Jim Prentice, the stalwart conservative politician who rose to the ranks of senior cabinet minister before serving a tumultuous short term as Alberta’s premier, died late Thursday with three other people in a plane crash just outside of Kelowna.
Mr. Prentice’s death left many in his home province, and across the country, in shock. Despite his political highs and lows, the 60-year-old who moved with ease between political, business and First Nation communities was revered by many as a centrist bridge-builder and devoted public servant.
He had spent the past year building an identity beyond his public life, including working on a book about energy and environmental issues, after his Progressive Conservative party’s monumental defeat to the Alberta NDP in the May, 2015, provincial election. He was inseparable from his wife, lawyer Karen Prentice, and had three grown daughters.
“Words cannot begin to express our profound shock and heartbreak at the news that our beloved husband, father and grandfather, Jim, has died in this tragic event,” the Prentice family said in a statement.
Mr. Prentice had been on a golf trip to B.C. this week, according to reports. He was travelling back to Calgary by Cessna 500 business jet with Ken Gellatly – the father-in-law of Mr. Prentice’s daughter, Cassia Gellatly Prentice – and two other people, who have not been identified, when the crash occurred.
“To lose two family members at once is unbelievably painful,” the family statement said.
RCMP said they were first alerted to the crash by air-traffic controllers shortly after the plane left the Kelowna airport around 9:30 p.m., said Corporal Dan Moskaluk, a spokesman for the force.
It took several hours for local officers and a nine-member search and rescue crew to reach the crash site, which is on a heavily wooded slope of private ranch land about 18 kilometres north of Kelowna. They found no survivors.
“The site itself had catastrophic damage,” he told reporters at a news conference Friday afternoon.
The B.C. Coroners Service arrived on the scene Friday and two teams of investigators with the Transportation Safety Board were expected to get there Friday evening. The coroners will lead the recovery process while the TSB will try to determine what caused the fatal crash.
Words of condolence for Mr. Prentice’s family came from all levels of government and all parties on Friday. Prime Minister Justin Trudeau issued a statement saying Mr. Prentice brought deep convictions to his work in law, business and politics.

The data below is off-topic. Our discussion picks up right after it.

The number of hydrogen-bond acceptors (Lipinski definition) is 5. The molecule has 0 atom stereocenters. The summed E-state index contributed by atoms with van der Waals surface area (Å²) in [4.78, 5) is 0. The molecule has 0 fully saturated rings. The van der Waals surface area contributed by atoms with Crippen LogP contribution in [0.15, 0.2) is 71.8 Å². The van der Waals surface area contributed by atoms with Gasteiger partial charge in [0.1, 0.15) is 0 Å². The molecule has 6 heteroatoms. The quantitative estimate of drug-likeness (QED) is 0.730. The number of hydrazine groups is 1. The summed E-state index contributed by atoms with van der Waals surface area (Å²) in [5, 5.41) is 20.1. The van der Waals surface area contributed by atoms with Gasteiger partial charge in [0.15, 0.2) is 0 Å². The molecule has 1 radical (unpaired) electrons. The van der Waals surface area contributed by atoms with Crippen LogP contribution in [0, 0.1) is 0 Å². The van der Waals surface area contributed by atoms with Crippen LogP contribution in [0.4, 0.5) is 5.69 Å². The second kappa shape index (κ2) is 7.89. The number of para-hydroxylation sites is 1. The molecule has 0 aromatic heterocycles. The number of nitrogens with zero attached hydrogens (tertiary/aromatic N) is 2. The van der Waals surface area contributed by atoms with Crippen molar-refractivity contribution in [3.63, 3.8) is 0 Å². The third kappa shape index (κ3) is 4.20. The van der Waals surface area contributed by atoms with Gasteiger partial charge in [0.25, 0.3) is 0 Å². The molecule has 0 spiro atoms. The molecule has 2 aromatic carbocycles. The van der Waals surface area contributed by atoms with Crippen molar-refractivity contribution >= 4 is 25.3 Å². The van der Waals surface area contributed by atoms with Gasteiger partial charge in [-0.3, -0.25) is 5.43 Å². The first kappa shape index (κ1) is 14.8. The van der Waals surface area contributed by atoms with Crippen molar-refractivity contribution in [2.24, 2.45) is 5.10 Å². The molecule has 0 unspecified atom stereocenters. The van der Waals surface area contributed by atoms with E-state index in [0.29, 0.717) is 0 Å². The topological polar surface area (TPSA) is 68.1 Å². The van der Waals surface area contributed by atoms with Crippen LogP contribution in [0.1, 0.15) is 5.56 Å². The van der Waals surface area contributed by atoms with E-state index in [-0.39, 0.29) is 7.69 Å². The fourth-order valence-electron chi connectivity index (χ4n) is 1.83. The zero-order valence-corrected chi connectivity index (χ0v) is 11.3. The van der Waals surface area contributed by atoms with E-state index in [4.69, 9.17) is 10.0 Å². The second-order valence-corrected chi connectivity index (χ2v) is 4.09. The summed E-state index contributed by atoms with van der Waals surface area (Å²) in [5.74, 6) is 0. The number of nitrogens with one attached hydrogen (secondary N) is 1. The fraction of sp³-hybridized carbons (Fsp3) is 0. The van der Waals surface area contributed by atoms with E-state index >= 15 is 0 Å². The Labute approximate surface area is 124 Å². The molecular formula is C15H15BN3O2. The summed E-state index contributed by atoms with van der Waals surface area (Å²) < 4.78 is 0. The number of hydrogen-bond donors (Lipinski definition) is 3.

“He was broadly respected in the House of Commons – across all party lines – for his intelligence, commitment and honest straightforward approach on tough issues. I greatly enjoyed the time I spent working closely beside Jim in the House.”
Rona Ambrose, federal Conservative interim leader, said Mr. Prentice was “a pillar of Canada’s conservative movement.” Her voice cracked with emotion when, speaking to reporters in the House of Commons, she addressed Mr. Prentice’s wife and their three daughters, Christina, Cassia and Kate.
“We hope that you are comforted by the incredible respect and gratitude that’s being shown to Jim across the country.”
Alberta Premier Rachel Notley, who lost her own father – the groundbreaking Alberta NDP leader Grant Notley – to a plane crash in 1984, said “there are no words adequate for moments like this, as my family knows very well.”
And Stephen Harper, for whom Mr. Prentice was a senior minister for four years in Ottawa – and who provided the former prime minister with friendship, advice and a steady hand in cabinet – said he and his wife, Laureen, were shocked and saddened by the news.
“Jim was a family man, friend, leader and most importantly, a proud Canadian,” Mr. Harper said on Twitter.
Friends, family and political confidantes were seen going in and out of the Prentices’ inner-city Calgary home throughout the day Friday. On summer weekend days, people walking in an adjacent pathway could often see Mr. Prentice and his wife sitting on their large veranda, the Canadian flag flying from a rooftop.
Mr. Prentice was born in South Porcupine, Ont. He moved to Alberta as a teen and part of his often-told back story included looking out the window of his family’s station wagon at the Rocky Mountains, and determining he had found his true home.